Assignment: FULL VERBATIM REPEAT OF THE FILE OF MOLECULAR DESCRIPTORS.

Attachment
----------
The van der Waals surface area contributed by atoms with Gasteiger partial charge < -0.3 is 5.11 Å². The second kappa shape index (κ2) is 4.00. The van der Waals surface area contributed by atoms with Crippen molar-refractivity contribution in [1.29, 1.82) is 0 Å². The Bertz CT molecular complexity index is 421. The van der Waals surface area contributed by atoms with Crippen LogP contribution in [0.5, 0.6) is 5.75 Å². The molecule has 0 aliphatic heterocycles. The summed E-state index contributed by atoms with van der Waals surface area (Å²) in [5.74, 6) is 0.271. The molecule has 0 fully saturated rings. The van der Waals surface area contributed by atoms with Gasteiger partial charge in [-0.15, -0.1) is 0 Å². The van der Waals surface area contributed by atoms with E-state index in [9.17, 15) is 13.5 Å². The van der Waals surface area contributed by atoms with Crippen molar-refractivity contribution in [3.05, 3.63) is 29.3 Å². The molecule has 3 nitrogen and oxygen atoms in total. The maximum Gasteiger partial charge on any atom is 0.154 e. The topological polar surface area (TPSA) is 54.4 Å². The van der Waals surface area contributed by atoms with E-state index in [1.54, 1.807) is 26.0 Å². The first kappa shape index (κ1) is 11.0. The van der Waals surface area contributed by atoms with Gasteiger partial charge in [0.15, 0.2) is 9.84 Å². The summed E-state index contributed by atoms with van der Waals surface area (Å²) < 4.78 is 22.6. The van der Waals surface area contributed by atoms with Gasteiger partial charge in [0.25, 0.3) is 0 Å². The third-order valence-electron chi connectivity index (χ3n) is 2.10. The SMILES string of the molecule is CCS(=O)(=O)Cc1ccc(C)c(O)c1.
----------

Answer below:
The van der Waals surface area contributed by atoms with Gasteiger partial charge < -0.3 is 5.11 Å². The second kappa shape index (κ2) is 4.00. The van der Waals surface area contributed by atoms with Crippen molar-refractivity contribution in [1.29, 1.82) is 0 Å². The Bertz CT molecular complexity index is 421. The van der Waals surface area contributed by atoms with Crippen LogP contribution in [0.5, 0.6) is 5.75 Å². The molecule has 0 aliphatic heterocycles. The summed E-state index contributed by atoms with van der Waals surface area (Å²) in [5.74, 6) is 0.271. The molecule has 0 fully saturated rings. The van der Waals surface area contributed by atoms with Gasteiger partial charge in [-0.15, -0.1) is 0 Å². The van der Waals surface area contributed by atoms with E-state index in [9.17, 15) is 13.5 Å². The van der Waals surface area contributed by atoms with Crippen molar-refractivity contribution in [3.05, 3.63) is 29.3 Å². The molecule has 3 nitrogen and oxygen atoms in total. The maximum Gasteiger partial charge on any atom is 0.154 e. The topological polar surface area (TPSA) is 54.4 Å². The van der Waals surface area contributed by atoms with E-state index in [1.54, 1.807) is 26.0 Å². The first kappa shape index (κ1) is 11.0. The van der Waals surface area contributed by atoms with Gasteiger partial charge in [0.15, 0.2) is 9.84 Å². The summed E-state index contributed by atoms with van der Waals surface area (Å²) < 4.78 is 22.6. The van der Waals surface area contributed by atoms with Gasteiger partial charge in [0.25, 0.3) is 0 Å². The third-order valence-electron chi connectivity index (χ3n) is 2.10. The SMILES string of the molecule is CCS(=O)(=O)Cc1ccc(C)c(O)c1.